Durable power of attorney is also called medical power of attorney, healthcare power of attorney, depending on the state.
The Health Insurance Portability and Accountability Act (HIPAA)
The Health Insurance Portability and Accountability Act (HIPAA) of 1996 is a federal law that required the creation of national standards that include protecting a patient's right to privacy and regulating how their health care information is used and disclosed.
HIPPAA also covers modernizations to the flow of healthcare information between institutions and insurance companies as well as limitations on health insurance coverage, but the main areas of HIPAA that you will need to know in a Fundamentals of Nursing course are all regarding a patient's right to privacy and how their healthcare information is used and disclosed.
As Meris notes in the video, this information is highly testable—likely to show up on your nursing exams!
The key provisions of HIPAA regarding a patient's right to privacy and how their information must be handled are:
- Patient information may NOT be disclosed to anyone that is not directly involved in the care of the patient without patient consent.
- Patients have a right to receive a copy of their health records
Directly involved in the care of the patient means providing direct patient care, such as a physician, respiratory therapist, yourself as the patient's nurse. But not, for example, another nurse on a different unit who is not providing care to that patient.
Furthermore, if your patient's spouse wants information on their lab work or their medicines, that is permissible only if the patient has signed a release of information indicating that you are allowed to share that information with that person. So you would not communicate the protected health information of your patients unless you have a signature saying it's ok to communicate that information to that person.
Best practices for protecting patient privacy
There are some best practices that have been established as a result of HIPAA on how to protect a patient's privacy. Practicing nurses and students in clinical should remember and follow these best practices (which you will likely be tested on).
Electronic health record security
- Log off the computer when stepping away from it. You must actually log off, not just turn the screen off.
- Use secure, unique passwords and change them frequently. You have made enough online passwords by now to know what a secure password is!
- Never share passwords, including with your manager.
- You can only access charts for the patients you are directly caring for. So you can't look up charts for a friend of yours, or a celebrity in the hospital—this would not be an appropriate use of a patient's health record
- Only discuss patient information in a secure environment, like a nurses' station or break room.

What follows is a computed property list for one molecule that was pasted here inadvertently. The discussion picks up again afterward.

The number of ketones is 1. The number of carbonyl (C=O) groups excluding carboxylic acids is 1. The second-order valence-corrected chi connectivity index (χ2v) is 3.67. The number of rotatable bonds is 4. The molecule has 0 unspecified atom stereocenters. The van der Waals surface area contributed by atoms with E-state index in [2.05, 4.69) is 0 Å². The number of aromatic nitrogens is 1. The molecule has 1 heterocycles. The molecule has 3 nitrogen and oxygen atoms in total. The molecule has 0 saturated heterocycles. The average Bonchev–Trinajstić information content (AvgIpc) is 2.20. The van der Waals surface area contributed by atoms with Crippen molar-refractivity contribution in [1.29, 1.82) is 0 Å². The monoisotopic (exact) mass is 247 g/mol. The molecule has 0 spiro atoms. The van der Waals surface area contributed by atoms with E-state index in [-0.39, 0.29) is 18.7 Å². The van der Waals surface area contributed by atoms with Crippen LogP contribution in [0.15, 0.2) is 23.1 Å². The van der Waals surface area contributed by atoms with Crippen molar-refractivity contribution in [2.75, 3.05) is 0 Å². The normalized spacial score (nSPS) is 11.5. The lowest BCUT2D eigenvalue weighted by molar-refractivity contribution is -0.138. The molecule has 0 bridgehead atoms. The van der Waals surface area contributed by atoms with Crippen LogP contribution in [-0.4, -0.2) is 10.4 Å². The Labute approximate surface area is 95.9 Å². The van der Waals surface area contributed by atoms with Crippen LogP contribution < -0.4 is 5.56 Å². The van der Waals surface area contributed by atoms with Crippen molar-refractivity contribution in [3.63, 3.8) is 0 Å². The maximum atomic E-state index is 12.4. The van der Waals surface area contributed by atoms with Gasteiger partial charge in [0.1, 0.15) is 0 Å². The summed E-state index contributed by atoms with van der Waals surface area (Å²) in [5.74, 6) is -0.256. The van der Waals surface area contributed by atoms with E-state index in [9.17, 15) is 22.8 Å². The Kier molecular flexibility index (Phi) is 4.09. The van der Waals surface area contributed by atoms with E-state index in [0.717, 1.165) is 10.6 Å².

- Do not discuss patient information in a public place, like an elevator or hospital cafeteria.
Report any breaches of confidentiality of a patient's protected information.
Accidents do happen. You may break confidentiality accidentally (or witness someone else break it accidentally or intentionally). If that happens, hold yourself and others accountable and report that breach to your direct supervisor. It's uncomfortable, but very important.
Hi. I'm Meris, and in this video we're going to be talking about advance directives and HIPAA. I will be following along with our Fundamentals of Nursing flashcards which are available on LevelUpRN.com.
If you are following along with me, I am starting on card number seven, so let's get started.
Alright. Let's talk about advance directives. One of the things that you're going to notice on this card is that we talk first about the Patient Self Determination Act, and this is the legal act that is actually the thing that guarantees that a patient has the right to make their own decisions about their healthcare. Very important to understand that that's what this document sets up.
This is how we are able to have the ethical principle of autonomy.
Now let's talk about some different types of advance directives. And they are what they sound like. It is a patient being allowed to direct their care in advance. So this means that if I am incapacitated or brain-dead or something similar, I have already legally expressed my wishes somehow, and we're going to talk about the different ways. This is very important for patients who have specific wishes they wish to be followed.
So the first one we're going to talk about is a living will. And a living will is the document a patient draws up which indicates the types of interventions they do and do not want to have if they were incapacitated and unable to provide consent for themselves. So this is very specific. The patient can say, I don't wish to be intubated. I do wish to have tube feedings. I don't want this kind of intervention. That is the document, a living will.
Now a Do Not Resuscitate order is a specific type of advance directives that says, "in the event of cardiac death, I do not want for you to perform CPR." No resuscitative actions, and depending on your state, there may be variations of this, so definitely make yourself familiar with all of the different DNR options available in your state.